This isn’t always the easiest list to define. It’s not exactly aimed at examining what you would call the ‘worst’ Bollywood films of 2017. If that were the case this piece would be dominated by the slew of films typically starring the likes of the human-backflip Vidyut Jamwal, the mannequin-with-the-moves Tiger Shroff or the latest addition to the ranks of #LolWut cinema: Arbaaz Khan. Or perhaps by the endless string of painfully bad small Hindi releases that flood theatres every week which most haven’t even heard of.
Instead, the purpose of this list is to discuss those films which made promises they couldn’t keep, which signed cheques they couldn’t cash – those which offered refreshing stories, interesting premises and electric casts and brimmed with possibility and promise that they ultimately failed to live up to. Movies which left us feeling short-changed, disappointed and in some cases downright frustrated.
As has been repeated far too often by this point, Bollywood in 2017 been greatly underwhelming with only a handful of films standing out and more duds than you can shake a star kid at. 2017 was a year of a flailing star system, unlikely underdogs, the continued box-office domination of Hollywood movies and rape-revenge dramas aplenty – we’ve had five this year. The net result being that we were spoilt for choice in compiling this list, so without further ado, here’s our list of the biggest disappointments of 2017:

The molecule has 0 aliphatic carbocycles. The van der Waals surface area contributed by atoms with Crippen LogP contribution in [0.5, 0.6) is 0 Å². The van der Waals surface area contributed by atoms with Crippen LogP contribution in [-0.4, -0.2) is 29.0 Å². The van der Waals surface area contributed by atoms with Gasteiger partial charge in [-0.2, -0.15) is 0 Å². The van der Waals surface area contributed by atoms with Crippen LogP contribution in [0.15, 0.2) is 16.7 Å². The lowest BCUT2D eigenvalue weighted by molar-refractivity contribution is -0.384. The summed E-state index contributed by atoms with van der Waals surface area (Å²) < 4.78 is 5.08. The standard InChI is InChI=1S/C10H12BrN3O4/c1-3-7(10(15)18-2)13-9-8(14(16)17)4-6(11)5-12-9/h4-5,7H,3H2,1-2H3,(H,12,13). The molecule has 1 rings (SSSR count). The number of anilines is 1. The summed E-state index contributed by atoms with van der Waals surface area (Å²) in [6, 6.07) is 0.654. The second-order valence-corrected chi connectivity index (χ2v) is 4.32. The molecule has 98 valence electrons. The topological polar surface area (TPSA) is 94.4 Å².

A Shah Rukh Khan-led gangster drama loosely based on a real figure could have been a lot of things, but dull certainly isn’t one I would have anticipated. Rahul Dholakia’s film was trapped somewhere between blockbuster and biopic. It got lost amidst telling an honest story about a controversial figure and glorifying the superstar at the helm, shuffling between larger than life entertainer and gritty crime drama. Dholakia diluted an honest vision to pander to the superstar image with a commercial flick he just couldn’t justice to, resulting in a surprisingly flat and ineffective ride. Despite a strong show of conviction from Shah Rukh Khan and his crackling chemistry with Nawazuddin Siddiqui, Raees proved to be more swag than story, and just didn’t have the narrative chops to keep you compelled or invested but instead just sort of coasted along.